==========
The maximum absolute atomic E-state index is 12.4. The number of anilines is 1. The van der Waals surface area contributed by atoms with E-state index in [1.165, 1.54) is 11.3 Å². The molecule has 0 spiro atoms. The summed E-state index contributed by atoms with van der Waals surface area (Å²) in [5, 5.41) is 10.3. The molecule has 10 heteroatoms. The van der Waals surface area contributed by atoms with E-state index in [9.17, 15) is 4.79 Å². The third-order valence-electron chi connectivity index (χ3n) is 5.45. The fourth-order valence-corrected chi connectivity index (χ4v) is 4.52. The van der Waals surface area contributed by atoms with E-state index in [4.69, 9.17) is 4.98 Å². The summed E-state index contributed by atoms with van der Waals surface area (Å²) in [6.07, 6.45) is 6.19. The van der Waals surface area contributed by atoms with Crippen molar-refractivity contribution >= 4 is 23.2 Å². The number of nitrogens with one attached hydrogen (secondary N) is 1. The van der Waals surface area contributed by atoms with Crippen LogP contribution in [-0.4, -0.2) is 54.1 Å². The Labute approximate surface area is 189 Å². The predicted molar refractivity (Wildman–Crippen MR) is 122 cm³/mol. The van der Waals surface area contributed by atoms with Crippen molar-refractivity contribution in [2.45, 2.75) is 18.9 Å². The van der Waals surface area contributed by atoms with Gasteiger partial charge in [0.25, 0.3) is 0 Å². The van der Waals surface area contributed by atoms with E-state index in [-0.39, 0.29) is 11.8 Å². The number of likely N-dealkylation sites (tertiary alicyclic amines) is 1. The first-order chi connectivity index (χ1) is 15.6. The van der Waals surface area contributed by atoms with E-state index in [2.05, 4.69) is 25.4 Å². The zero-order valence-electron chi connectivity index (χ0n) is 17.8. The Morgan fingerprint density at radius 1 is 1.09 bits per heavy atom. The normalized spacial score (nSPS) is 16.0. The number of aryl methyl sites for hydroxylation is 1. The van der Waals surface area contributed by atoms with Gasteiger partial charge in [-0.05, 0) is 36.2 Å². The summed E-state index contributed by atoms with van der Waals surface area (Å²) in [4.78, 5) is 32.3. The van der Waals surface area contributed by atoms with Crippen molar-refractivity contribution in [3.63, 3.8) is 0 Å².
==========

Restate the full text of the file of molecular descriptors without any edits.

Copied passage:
The maximum absolute atomic E-state index is 12.4. The number of anilines is 1. The van der Waals surface area contributed by atoms with E-state index in [1.165, 1.54) is 11.3 Å². The molecule has 0 spiro atoms. The summed E-state index contributed by atoms with van der Waals surface area (Å²) in [5, 5.41) is 10.3. The molecule has 10 heteroatoms. The van der Waals surface area contributed by atoms with E-state index in [9.17, 15) is 4.79 Å². The third-order valence-electron chi connectivity index (χ3n) is 5.45. The fourth-order valence-corrected chi connectivity index (χ4v) is 4.52. The van der Waals surface area contributed by atoms with E-state index in [4.69, 9.17) is 4.98 Å². The summed E-state index contributed by atoms with van der Waals surface area (Å²) in [6.07, 6.45) is 6.19. The van der Waals surface area contributed by atoms with Crippen molar-refractivity contribution >= 4 is 23.2 Å². The number of nitrogens with one attached hydrogen (secondary N) is 1. The van der Waals surface area contributed by atoms with Crippen LogP contribution in [-0.4, -0.2) is 54.1 Å². The Labute approximate surface area is 189 Å². The predicted molar refractivity (Wildman–Crippen MR) is 122 cm³/mol. The van der Waals surface area contributed by atoms with Crippen molar-refractivity contribution in [2.45, 2.75) is 18.9 Å². The van der Waals surface area contributed by atoms with Gasteiger partial charge in [0.25, 0.3) is 0 Å². The van der Waals surface area contributed by atoms with E-state index in [-0.39, 0.29) is 11.8 Å². The number of likely N-dealkylation sites (tertiary alicyclic amines) is 1. The first-order chi connectivity index (χ1) is 15.6. The van der Waals surface area contributed by atoms with E-state index in [2.05, 4.69) is 25.4 Å². The zero-order valence-electron chi connectivity index (χ0n) is 17.8. The Morgan fingerprint density at radius 1 is 1.09 bits per heavy atom. The normalized spacial score (nSPS) is 16.0. The number of aryl methyl sites for hydroxylation is 1. The van der Waals surface area contributed by atoms with Gasteiger partial charge in [-0.05, 0) is 36.2 Å². The summed E-state index contributed by atoms with van der Waals surface area (Å²) in [4.78, 5) is 32.3. The van der Waals surface area contributed by atoms with Crippen molar-refractivity contribution in [3.63, 3.8) is 0 Å².